Arguably the most critic-proof picture of the decade, "Barney's Great Adventure" will delight everyone who can't wait to see it and be a grin-and-bear-it experience for those who must accompany members of the former group.
Arguably the most critic-proof picture of the decade, “Barney’s Great Adventure” will delight everyone who can’t wait to see it and be a grin-and-bear-it experience for those who must accompany members of the former group. First bigscreen outing for the love-him-or-hate-him purple dinosaur kicks off with a four-day run at Radio City Music Hall beginning this weekend, followed by general release next week on approximately 450 screens. No film could have a higher must-see rating among the 2-to-5-year-old target audience, assuring good B.O. during the Easter holiday season. All the same, pic does present some unusual distribution and exhibition challenges, in that it has zero potential to do evening business, indicating split bills in most situations after opening week. Prolonged theatrical life as a weekend matinee item is probable, but the real gold mine lies ahead in video.
Barney was launched on video 10 years ago and subsequently sold 45 million units, became the No. 1 preschool show on public TV in 1992 and emerged a major force in publishing, recording, live concerts and theme parks. There is no denying the huge popularity of the gurgly dino, who has the personality of a big, oafish kid and only wants to have fun, while also stressing the importance of using your imagination and having respect for others.
As the central figure of a sustained narrative, however, the good-natured, facially inexpressive guy in a furry suit has decided limitations. No matter how young, small fry will have little trouble identifying with the premise, in which Mom and Dad dump son Cody, daughter Abby, latter’s black best friend, Marcella, and a perennially pacified baby on the farm with Grandpa and Grandma.
Barney quickly appears to entertain the moppets, and while Abby and Marcella are delighted, the slightly older Cody is too skeptical and cool to buy into the make-believe. But when a large egg deposited on the farm by a shooting star is accidentally carted off, even Cody joins in the pursuit as the chase winds through a Main Street parade, a fancy French restaurant, a circus and a massive hot-air balloon launch before landing back on the farm.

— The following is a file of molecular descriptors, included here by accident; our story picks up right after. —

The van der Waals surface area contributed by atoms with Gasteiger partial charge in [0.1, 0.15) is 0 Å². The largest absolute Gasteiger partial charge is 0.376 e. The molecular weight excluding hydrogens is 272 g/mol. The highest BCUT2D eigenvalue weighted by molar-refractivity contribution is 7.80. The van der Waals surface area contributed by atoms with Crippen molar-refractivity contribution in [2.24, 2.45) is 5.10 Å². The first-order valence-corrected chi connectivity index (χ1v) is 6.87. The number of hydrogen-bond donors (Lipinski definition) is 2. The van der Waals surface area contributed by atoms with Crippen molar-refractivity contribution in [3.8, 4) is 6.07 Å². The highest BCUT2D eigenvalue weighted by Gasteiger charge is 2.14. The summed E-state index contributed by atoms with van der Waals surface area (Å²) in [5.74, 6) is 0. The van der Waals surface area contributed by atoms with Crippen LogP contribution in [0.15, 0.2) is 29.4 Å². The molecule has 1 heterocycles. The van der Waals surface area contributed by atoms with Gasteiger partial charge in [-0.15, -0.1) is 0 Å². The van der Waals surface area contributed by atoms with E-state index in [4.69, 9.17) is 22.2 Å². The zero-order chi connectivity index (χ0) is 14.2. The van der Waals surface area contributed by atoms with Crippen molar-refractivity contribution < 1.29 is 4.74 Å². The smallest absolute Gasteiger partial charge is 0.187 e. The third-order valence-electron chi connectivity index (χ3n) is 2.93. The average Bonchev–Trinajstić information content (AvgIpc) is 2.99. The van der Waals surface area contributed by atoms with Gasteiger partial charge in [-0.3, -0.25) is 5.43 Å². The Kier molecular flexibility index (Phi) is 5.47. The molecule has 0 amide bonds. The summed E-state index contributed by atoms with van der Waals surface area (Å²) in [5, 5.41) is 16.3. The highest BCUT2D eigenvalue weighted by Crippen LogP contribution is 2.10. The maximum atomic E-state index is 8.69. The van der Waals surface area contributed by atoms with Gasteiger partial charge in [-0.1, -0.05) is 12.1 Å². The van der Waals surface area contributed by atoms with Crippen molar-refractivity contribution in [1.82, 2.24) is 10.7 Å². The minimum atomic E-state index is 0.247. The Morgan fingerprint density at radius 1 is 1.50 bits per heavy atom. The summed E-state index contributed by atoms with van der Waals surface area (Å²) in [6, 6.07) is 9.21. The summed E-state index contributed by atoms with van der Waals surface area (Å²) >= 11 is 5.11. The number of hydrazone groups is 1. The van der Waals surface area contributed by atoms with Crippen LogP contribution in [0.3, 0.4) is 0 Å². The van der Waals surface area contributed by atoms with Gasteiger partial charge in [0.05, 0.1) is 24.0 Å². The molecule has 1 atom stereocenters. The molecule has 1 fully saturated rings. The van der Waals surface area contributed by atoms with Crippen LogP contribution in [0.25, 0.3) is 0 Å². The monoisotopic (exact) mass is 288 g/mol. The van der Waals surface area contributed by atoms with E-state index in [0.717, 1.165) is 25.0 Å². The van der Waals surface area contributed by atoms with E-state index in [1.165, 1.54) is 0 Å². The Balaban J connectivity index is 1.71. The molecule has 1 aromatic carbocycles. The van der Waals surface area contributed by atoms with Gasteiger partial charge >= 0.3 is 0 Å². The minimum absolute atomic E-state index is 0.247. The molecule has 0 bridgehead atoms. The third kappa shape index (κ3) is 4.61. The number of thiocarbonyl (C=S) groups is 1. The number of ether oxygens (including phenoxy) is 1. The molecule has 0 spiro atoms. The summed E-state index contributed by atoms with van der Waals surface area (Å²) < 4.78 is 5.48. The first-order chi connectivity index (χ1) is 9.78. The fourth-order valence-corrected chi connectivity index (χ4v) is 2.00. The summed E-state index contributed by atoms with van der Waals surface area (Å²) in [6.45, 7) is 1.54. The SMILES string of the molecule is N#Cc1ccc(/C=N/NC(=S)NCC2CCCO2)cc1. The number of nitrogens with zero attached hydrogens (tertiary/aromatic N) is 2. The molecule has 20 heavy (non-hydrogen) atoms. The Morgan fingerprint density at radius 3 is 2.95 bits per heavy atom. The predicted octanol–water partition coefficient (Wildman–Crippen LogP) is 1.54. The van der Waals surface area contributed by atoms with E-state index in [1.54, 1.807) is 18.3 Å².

Since the notion of conflict, the essence of drama, is essentially banished from Barney’s world, the only “suspense” derives from the hunt for the colorful egg, which will keep toddlers engaged but will surely have their chaperones glancing at their watches. Adults will at least be grateful that the action sprints around to so many locations, which varies what there is to look at onscreen.
Another downside for grown-ups is the musical score, which features at least portions of more than a dozen tunes, many of them painfully familiar (“Old MacDonald,” “Twinkle, Twinkle,” etc.) and none particularly exhilarating. Cirque du Soleil choreographer Debra Brown has been severely limited in what she could do by the fact that her dancers are young children and a man in a dinosaur suit.
If director Steve Gomer had wanted to be more stylistically ambitious, some of the musical numbers do, in fact, provide interesting possibilities for montage that remain unexplored. As it is, approach is mundane and straight-faced. Tyke performers are cute enough and emote in “gee whiz” mode all the way, except for Trevor Morgan’s Cody, who holds back at first but ultimately, to be sure, has to admit that Barney is pretty cool.
Although technically superior to the low-rent Barney videos, pic, which was shot in the country near Montreal, still has a bargain-budget look.